Sigma produce an impressive range of long telephoto lenses and this offering, at 135-400mm is one of their more budget orientated offerings. Designed for full frame 35mm cameras, but now upgraded to DG specs for digital, we take a look at how it performs.
- Focal length 135-400mm
- Aperture f/4.5-5.6
- Construction 13/11 elements/groups
- Angle of view 18.2-6.2° (Full Frame)
- Filter size 77mm
- Closest focus 2-2.2m
- Dimensions 89x183.6mm
- Weight 1.245kg
- Price (SRP) £479.99
- Mounts available Sigma, Canon, Nikon, KM, Pentax
Build and handling
The build, design and handling of this lens is virtually identical to its longer sibling, the 170-500mm. The main barrel, with it’s layout of tripod collar, manual focus ring and wider zoom ring in that order from the camera body forward are identical and the layout is intuitive. The tripod collar is Sigma’s quick release type, with a quarter turn on the knob releasing it for orientation on the tripod while a pull on the knob allows it to hinge away to release the whole lens/camera combo from the collar.
Rotating the zoom ring, marked at 135, 200, 300 and 400mm, extends a single trombone out by some 86mm at the long end. The rear focussing is internal, so the front element does not rotate, making life easy for filter users with the popular sized 77mm filter thread. Despite the long extension, the lens displays virtually no play in the trombone and maintains good balance on the tripod collar. When supported by a hand on the zoom ring, the manual focus ring is in the right place to focus manually with a single finger. That is not to say that the autofocus is bad, it isn’t. Although this lens does not have Sigma’s HSM mechanism, the autofocus is goods enough for most subjects and not too noisy. The accuracy is good, which is handy because the system does not allow manual adjustment.
There is a cone shaped hood supplied that is a positive bayonet fit and the lens comes complete in a semi-soft padded case with its own carrying strap, nice touches for a budget lens.
At a fraction under a 3x zoom ratio, this lens falls just within the range where not too many compromises need to be made in order to extract a decent performance from a zoom and this is where Sigma seem to excel. Distortion is extremely well controlled and a barely measurable 0.09% pincushion at the short end, which increased to a minimal 0.207% at the long end is as close to nil as you are likely to get!
Three special low dispersion elements go a good way to banishing chromatic aberrations and the DG coating has done it’s magic on the contrast as well as cutting down on internal reflections. As with almost all telephoto lenses, the performance is better at the shortest end of the focal range and when the lens is closed down by a stop but the consistency across the frame as the focal range increases is quite impressive and bodes well for use on full frame cameras, either film or digital. The resolution is not stunning but is good enough for most hobbyists’ purposes.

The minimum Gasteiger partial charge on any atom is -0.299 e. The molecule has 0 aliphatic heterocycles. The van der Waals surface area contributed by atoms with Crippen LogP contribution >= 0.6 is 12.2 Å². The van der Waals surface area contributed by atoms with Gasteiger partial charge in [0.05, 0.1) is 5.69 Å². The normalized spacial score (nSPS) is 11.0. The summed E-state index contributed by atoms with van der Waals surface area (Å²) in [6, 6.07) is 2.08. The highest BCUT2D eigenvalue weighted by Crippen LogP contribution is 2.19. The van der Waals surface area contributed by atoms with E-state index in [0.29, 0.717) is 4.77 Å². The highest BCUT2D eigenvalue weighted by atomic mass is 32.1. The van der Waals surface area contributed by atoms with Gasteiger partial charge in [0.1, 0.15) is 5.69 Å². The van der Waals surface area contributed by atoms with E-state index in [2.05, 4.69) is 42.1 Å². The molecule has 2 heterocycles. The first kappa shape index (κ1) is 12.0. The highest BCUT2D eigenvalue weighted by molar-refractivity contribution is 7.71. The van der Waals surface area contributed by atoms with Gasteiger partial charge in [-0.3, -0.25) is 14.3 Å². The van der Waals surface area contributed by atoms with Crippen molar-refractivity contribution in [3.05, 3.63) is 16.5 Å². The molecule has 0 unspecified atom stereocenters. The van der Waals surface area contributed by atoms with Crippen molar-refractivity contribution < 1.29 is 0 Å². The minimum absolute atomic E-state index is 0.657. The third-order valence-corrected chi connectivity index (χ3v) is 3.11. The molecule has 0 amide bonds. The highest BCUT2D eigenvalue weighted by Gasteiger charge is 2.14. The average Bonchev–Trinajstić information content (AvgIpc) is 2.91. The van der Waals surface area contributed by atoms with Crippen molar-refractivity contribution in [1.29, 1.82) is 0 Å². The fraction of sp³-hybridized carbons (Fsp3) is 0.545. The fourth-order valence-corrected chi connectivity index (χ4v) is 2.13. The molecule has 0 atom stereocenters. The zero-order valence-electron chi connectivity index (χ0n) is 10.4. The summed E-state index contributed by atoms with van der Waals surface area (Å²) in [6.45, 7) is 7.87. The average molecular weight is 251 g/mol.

Flare also is well controlled and I was unable to induce it with a strong torch shone down the lens.
Both heading away and coming towards the camera, the lens just managed to keep these flying birds in focus.
Both shots at 400mm on a Canon EOS 20D
The focal range of the lens is ideal for picking things out of a crowd, like this little boat from a harbour full of them. 281mm at f/7.1 on Canon EOS 20D
Despite being framed against a blank sky there is no CA showing in this shot taken at 320mm and f/8 with fill flash off the Canon EOS 20D’s built-in unit.
Click on each comparision photo below to view full size versions
Below is our lens test data. To find out how to use these graphs look at this article: How we test lenses
This lens is lightweight for it’s pulling power although still fairly well made and including a metal lens mount. The lightness makes it a little harder to keep still but when it is well held it performs nicely for its price. Well presented, with case and hood included, it is good value for money. If you need this kind of reach with an adequate AF performance but don’t want to dig deep enough for faster glass and sonic motors, this one will serve you well.
In summary, the positive points of the Sigma 135-400mm f/4.5-5.6 DG are:
Good value for a good reach lens
Well-controlled distortions and aberrations
Good AF speed and accuracy for a non-sonic motor
Light weight a bonus for carrying
The negative points are:
Resolution not stunning (although reasonable for class)
Light weight a disadvantage for keeping still.
Check out the latest price for the Sigma 135-400mm f/4.5-5.6 DG lens here.
Discuss this lens and other related lens subjects here
Test by Ian Andrews www.wildaboutkent.co.uk